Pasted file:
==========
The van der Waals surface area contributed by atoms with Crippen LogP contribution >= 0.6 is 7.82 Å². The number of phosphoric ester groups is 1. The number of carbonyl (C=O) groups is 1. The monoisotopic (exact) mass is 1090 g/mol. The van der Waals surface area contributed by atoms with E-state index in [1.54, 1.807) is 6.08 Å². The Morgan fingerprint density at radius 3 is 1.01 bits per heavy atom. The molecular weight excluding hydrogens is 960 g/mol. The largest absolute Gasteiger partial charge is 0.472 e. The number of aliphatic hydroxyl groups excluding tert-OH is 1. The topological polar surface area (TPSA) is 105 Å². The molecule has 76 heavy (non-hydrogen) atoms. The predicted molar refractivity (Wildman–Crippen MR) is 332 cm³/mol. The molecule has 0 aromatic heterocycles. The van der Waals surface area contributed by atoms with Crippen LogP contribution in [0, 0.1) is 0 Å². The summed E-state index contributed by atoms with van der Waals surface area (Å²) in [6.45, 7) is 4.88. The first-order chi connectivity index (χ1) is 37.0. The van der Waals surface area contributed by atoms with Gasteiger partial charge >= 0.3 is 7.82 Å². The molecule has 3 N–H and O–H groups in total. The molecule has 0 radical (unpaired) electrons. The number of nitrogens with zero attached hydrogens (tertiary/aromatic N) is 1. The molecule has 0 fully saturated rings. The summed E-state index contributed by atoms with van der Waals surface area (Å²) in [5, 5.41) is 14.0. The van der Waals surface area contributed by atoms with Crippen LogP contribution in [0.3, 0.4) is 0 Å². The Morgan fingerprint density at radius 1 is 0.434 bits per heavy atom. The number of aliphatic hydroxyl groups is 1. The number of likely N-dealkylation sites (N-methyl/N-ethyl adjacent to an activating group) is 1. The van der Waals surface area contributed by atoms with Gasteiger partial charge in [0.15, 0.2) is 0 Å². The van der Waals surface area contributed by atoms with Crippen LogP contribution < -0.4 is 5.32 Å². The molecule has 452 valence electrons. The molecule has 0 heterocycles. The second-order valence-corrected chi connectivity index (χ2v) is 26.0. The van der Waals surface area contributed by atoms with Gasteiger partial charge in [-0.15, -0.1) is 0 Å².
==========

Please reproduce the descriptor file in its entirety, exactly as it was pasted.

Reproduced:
The van der Waals surface area contributed by atoms with Crippen LogP contribution >= 0.6 is 7.82 Å². The number of phosphoric ester groups is 1. The number of carbonyl (C=O) groups is 1. The monoisotopic (exact) mass is 1090 g/mol. The van der Waals surface area contributed by atoms with E-state index in [1.54, 1.807) is 6.08 Å². The Morgan fingerprint density at radius 3 is 1.01 bits per heavy atom. The molecular weight excluding hydrogens is 960 g/mol. The largest absolute Gasteiger partial charge is 0.472 e. The number of aliphatic hydroxyl groups excluding tert-OH is 1. The topological polar surface area (TPSA) is 105 Å². The molecule has 76 heavy (non-hydrogen) atoms. The predicted molar refractivity (Wildman–Crippen MR) is 332 cm³/mol. The molecule has 0 aromatic heterocycles. The van der Waals surface area contributed by atoms with Crippen LogP contribution in [0, 0.1) is 0 Å². The summed E-state index contributed by atoms with van der Waals surface area (Å²) in [6.45, 7) is 4.88. The first-order chi connectivity index (χ1) is 37.0. The van der Waals surface area contributed by atoms with Gasteiger partial charge >= 0.3 is 7.82 Å². The molecule has 3 N–H and O–H groups in total. The molecule has 0 radical (unpaired) electrons. The number of nitrogens with zero attached hydrogens (tertiary/aromatic N) is 1. The molecule has 0 fully saturated rings. The summed E-state index contributed by atoms with van der Waals surface area (Å²) in [5, 5.41) is 14.0. The van der Waals surface area contributed by atoms with Crippen LogP contribution in [0.3, 0.4) is 0 Å². The Morgan fingerprint density at radius 1 is 0.434 bits per heavy atom. The number of aliphatic hydroxyl groups is 1. The number of likely N-dealkylation sites (N-methyl/N-ethyl adjacent to an activating group) is 1. The van der Waals surface area contributed by atoms with Gasteiger partial charge in [0.15, 0.2) is 0 Å². The van der Waals surface area contributed by atoms with Crippen LogP contribution < -0.4 is 5.32 Å². The molecule has 452 valence electrons. The molecule has 0 heterocycles. The second-order valence-corrected chi connectivity index (χ2v) is 26.0. The van der Waals surface area contributed by atoms with Gasteiger partial charge in [-0.15, -0.1) is 0 Å².